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What to consider when buying a tent

  1. What size should I look for?

    If there are four people in your family, simple math tells you to buy a four-person tent, right? Actually, it doesn’t quite add up that way. Instead, you’ve got to weigh comfort versus capacity.

    While you can fit four people into a four-person tent for the night, that’s the capacity rating, not the comfort level. If you intend for people to only sleep in a tent, and not store any gear, the capacity rating is the appropriate guide.

    However, for comfort level, a good rule to follow is plus 2: If four people will be staying in it, pack a six-person tent; if there are three of you, grab a five-person tent.

  2. Where do I like to camp and how long do I like to stay?

    Think about the places you want to visit, and how long you like to be gone. Do you and your family only like to camp when the weather is good, or are you OK with camping in the rain? If you’re OK with the rain, you’ll want a tent that’s seam-sealed on all of the exposed areas.

    If you only want a tent you can use at day-long music festivals, look for something simple you can put up easily. After all, you and your group will want to get to the stage in time to see your favorite band.

  3. How often will I use it?

    A good tent is a worthwhile investment, but it’s wise to consider the performance you and your family will need from it. If rainy weather is not your ideal camping scenario, you don’t need to focus on tents with advanced rain protection.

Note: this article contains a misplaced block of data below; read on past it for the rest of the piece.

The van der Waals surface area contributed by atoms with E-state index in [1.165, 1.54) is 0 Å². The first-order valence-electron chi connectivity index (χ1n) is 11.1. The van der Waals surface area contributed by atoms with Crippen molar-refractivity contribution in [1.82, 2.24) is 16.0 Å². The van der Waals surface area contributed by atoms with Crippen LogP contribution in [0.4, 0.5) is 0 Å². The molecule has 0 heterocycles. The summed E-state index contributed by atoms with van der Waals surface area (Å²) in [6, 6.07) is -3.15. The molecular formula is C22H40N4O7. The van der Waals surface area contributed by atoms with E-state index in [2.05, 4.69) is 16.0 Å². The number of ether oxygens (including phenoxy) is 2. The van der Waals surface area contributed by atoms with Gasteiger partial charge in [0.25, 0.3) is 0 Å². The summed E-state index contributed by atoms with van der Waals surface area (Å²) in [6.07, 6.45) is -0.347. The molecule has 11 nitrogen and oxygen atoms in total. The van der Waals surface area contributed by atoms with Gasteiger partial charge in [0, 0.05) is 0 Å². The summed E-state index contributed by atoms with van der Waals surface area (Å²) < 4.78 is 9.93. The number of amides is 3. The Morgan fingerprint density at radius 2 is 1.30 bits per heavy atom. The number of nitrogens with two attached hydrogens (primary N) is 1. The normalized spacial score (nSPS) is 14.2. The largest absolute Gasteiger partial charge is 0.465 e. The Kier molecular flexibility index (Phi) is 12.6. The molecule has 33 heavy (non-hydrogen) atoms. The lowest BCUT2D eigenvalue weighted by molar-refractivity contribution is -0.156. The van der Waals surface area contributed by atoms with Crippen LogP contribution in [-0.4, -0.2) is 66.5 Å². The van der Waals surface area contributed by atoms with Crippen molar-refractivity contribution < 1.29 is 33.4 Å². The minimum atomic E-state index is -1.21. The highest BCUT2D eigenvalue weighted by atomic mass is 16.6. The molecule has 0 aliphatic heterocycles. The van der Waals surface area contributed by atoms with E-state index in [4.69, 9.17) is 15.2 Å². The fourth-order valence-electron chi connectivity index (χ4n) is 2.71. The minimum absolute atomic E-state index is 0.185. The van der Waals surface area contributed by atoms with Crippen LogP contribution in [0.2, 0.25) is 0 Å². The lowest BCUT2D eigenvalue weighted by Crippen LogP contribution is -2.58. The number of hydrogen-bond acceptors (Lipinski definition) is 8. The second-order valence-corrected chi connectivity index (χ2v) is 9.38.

Similarly, if you and your family are new to camping or haven’t camped much, a moderately priced tent will likely do just fine. Use it until you figure out if camping is something you will do more frequently before you consider an upgrade.

  4. How much time do I want to spend setting it up?

    In addition to thinking about how far you’ll need to carry your tent, you’ll want to also consider the time you’re willing to spend setting it up.

    Larger tents offer more space, but setup can be more involved. Maybe you’re happier with the two-pole, dome option. They’re generally smaller, but buying a couple of them for your group may be ideal.

    Still, others would rather be relaxing and simply enjoying the scenery five minutes after arriving on site; an instant tent is likely the best option for that kind of camper.

  5. Before you camp ...

    No matter which tent you choose for you and your family, first set up the tent at home. If you run into any issues, you can resolve them in the comfort of your yard.

    It’s more difficult to do that when the kids are restless and ready to go swimming—you know, as soon as that tent is up.

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January 18, 2018 09:48 AM